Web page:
It’s pure nonsense to say that “beauty’s in the eye of the beholder”: the fossil record amply assures us that beauty was all around the Earth long before anyone evolved to apprehend it: we are physiologically “wired” for aesthetic sensitivity.
And it’s reasonable to assume that aesthetic sensivity has a role to play in sustaining our good health. We can certainly make our experience of life a whole lot better — or worse — by the way we attune ourselves to some of the sensory symphonies that surround us.
We don’t NEED, for example, to create urban public spaces that are chunked too closely about with drab, threatening architecture then fill them with grime and deranging cacophonies of sound that jar our senses and mock our humanity. And they don’t need to stink. “Pollution” is NOT just about toxic chemicals, industrial emissions and carbon dioxide; it’s not just carcinogens in the groundwater. It includes the jarring, judgement-impairing psychic assault of unnecessary ugliness, noise and interminable bright lights.
We don’t NEED the sensory devastation of exploitative entertainment, tedious food, pornography and loud noise — stimuli like these have military uses, for heaven’s sake: as torture techniques. We don’t NEED to drown out as much of our sensory capacity as possible in order to stay reasonably sane in the midst of environments that most wildlife sensibly flees.
The need to level out from stresses like these is a health issue. The symptoms are physiological. But the problem is cultural. And the solution is cultural.
It is as easy as giving beauty free access to our sensory systems, our emotional lives and our memories. You and I… we all are “wired” to receive it. We have learned, or been taught, to suppress it.
We need to be able to see stars occasionally, we need to hear flowing streams and bird song. We need quiet and we need beauty. We need balance.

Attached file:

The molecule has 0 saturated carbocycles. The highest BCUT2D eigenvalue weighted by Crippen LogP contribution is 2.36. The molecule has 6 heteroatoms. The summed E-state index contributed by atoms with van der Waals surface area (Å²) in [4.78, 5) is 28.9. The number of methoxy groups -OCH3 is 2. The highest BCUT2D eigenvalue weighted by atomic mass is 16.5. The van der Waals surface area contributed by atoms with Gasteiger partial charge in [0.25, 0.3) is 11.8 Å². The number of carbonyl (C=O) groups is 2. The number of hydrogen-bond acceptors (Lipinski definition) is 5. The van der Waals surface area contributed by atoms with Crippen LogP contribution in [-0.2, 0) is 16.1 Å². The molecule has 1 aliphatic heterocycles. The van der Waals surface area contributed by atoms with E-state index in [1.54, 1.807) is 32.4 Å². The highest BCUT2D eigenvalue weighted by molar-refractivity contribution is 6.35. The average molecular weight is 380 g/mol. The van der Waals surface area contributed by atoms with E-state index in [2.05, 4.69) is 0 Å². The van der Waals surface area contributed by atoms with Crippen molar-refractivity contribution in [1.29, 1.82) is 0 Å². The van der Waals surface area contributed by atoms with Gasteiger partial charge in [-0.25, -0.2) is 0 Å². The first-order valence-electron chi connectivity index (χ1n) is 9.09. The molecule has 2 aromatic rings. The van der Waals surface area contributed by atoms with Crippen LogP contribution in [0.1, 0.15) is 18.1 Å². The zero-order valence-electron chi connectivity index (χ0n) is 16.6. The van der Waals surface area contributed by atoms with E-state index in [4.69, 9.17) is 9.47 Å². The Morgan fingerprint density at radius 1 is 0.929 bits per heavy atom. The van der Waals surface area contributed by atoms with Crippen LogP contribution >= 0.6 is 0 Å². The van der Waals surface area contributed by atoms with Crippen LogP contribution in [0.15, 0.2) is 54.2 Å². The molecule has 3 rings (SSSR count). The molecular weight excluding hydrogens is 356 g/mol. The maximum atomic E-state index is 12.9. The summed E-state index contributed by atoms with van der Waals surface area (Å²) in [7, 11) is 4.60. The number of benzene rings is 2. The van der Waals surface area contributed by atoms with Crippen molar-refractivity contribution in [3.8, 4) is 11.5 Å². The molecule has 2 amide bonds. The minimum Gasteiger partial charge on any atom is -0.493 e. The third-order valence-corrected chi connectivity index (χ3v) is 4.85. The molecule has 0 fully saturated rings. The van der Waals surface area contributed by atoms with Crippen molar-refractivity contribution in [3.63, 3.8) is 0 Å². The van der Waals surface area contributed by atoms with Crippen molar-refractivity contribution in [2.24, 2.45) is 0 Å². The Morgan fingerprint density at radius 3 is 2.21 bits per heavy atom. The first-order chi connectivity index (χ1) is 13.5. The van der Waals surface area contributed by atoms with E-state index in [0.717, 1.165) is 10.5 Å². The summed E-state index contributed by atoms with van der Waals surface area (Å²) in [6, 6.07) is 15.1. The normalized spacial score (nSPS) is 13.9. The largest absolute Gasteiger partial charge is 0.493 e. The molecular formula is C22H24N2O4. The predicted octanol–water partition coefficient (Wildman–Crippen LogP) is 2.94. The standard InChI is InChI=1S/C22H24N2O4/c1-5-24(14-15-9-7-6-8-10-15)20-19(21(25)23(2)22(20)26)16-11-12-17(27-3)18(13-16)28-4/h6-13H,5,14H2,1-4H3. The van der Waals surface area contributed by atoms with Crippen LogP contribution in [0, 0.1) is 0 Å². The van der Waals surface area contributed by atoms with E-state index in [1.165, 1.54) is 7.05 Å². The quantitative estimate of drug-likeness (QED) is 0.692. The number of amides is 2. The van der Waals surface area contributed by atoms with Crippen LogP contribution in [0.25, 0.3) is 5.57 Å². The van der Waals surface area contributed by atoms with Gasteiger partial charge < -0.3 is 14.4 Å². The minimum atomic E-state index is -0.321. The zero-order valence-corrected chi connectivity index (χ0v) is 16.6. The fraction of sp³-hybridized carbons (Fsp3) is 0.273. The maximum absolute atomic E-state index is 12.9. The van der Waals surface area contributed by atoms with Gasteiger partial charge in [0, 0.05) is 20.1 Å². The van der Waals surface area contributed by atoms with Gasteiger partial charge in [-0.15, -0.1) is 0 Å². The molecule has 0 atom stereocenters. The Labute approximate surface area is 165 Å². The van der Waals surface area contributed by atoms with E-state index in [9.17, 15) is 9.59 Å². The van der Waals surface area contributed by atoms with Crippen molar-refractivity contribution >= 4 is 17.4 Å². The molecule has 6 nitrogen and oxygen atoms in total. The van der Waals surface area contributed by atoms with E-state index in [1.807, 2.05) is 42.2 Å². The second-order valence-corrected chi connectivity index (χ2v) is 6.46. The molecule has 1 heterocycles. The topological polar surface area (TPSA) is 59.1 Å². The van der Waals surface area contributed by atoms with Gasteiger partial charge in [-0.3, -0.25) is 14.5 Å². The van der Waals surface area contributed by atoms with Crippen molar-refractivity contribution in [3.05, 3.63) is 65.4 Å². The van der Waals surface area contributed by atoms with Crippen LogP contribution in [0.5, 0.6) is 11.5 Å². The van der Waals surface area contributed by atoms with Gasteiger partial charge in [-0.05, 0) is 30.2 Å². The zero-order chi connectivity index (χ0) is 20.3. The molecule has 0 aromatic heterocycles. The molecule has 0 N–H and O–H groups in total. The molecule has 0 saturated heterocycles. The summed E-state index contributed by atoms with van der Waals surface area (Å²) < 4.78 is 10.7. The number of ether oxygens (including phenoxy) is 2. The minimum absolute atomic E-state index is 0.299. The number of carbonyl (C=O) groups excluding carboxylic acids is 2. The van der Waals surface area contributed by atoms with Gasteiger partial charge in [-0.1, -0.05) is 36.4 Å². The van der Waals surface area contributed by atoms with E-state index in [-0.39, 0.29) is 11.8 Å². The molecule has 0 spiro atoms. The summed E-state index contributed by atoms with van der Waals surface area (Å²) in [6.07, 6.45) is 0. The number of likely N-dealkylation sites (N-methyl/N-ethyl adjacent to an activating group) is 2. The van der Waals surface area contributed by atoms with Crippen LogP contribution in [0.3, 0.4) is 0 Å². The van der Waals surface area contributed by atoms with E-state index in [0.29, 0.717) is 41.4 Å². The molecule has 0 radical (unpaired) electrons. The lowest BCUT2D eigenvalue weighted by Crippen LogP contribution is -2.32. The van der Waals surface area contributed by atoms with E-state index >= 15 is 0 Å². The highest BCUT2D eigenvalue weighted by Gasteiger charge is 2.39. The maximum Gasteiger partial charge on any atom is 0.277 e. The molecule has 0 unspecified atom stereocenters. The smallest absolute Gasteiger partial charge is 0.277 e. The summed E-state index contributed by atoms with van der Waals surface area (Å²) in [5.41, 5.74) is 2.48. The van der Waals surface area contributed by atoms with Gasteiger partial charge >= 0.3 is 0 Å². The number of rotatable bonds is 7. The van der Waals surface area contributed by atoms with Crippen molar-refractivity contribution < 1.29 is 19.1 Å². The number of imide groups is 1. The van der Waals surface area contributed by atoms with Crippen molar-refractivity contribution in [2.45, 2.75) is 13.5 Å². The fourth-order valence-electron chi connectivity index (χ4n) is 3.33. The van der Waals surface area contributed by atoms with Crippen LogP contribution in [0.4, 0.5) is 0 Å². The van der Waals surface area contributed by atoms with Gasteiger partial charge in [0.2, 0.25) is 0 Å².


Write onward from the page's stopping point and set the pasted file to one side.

The beauty of even a single blade of grass or a passing cloud is accessible to us. We just have to take the time… and look.
The smells of a rose, of baking bread, of the sea, of freshly-picked basil, of autumn leaves and lavender and the soil after rain… these can rush through the conduits of our senses to radiate joy within our emotional marrow.
There are musical phrases, voices, the sounds of wind in the trees, of waves on a shore, the calls of birds and coyotes, and rhythms of water on stone or hooves on grass… that charge our energies and clear our minds. And silence will speak to us, if we can find it.
There are textures — the cool smoothness of a wet river stone, the give of creaking sand, the softness of a flower-head, the airy flex of a feather, the crispness of a tree-fresh apple, the moist, warm pliability of summer soil, the tickling brittleness of autumn leaves — that yearn to wrap us up in delight. Windy waves across fields of grain, towering mounds of summer cloud, the flight of a bird, the muttering dance of raindrops, … countless fleeting experiences are all about us, waiting to catch our glance.
As we make a point of going to places that enchant us, and take the time to let them blossom in our memories, they reach into our moral and intellectual selves and begin smoothing out the tangles bedevilling our present.
As we will change, the world around us will change: the “world”, after all, is a welter of energies, of which we can directly experience only a few slender samplings.
We are wired to choose well… to make our energies into harmonies, and turn our world into wonder.
…and there’s my thought for this Canada’s Thanksgiving Weekend.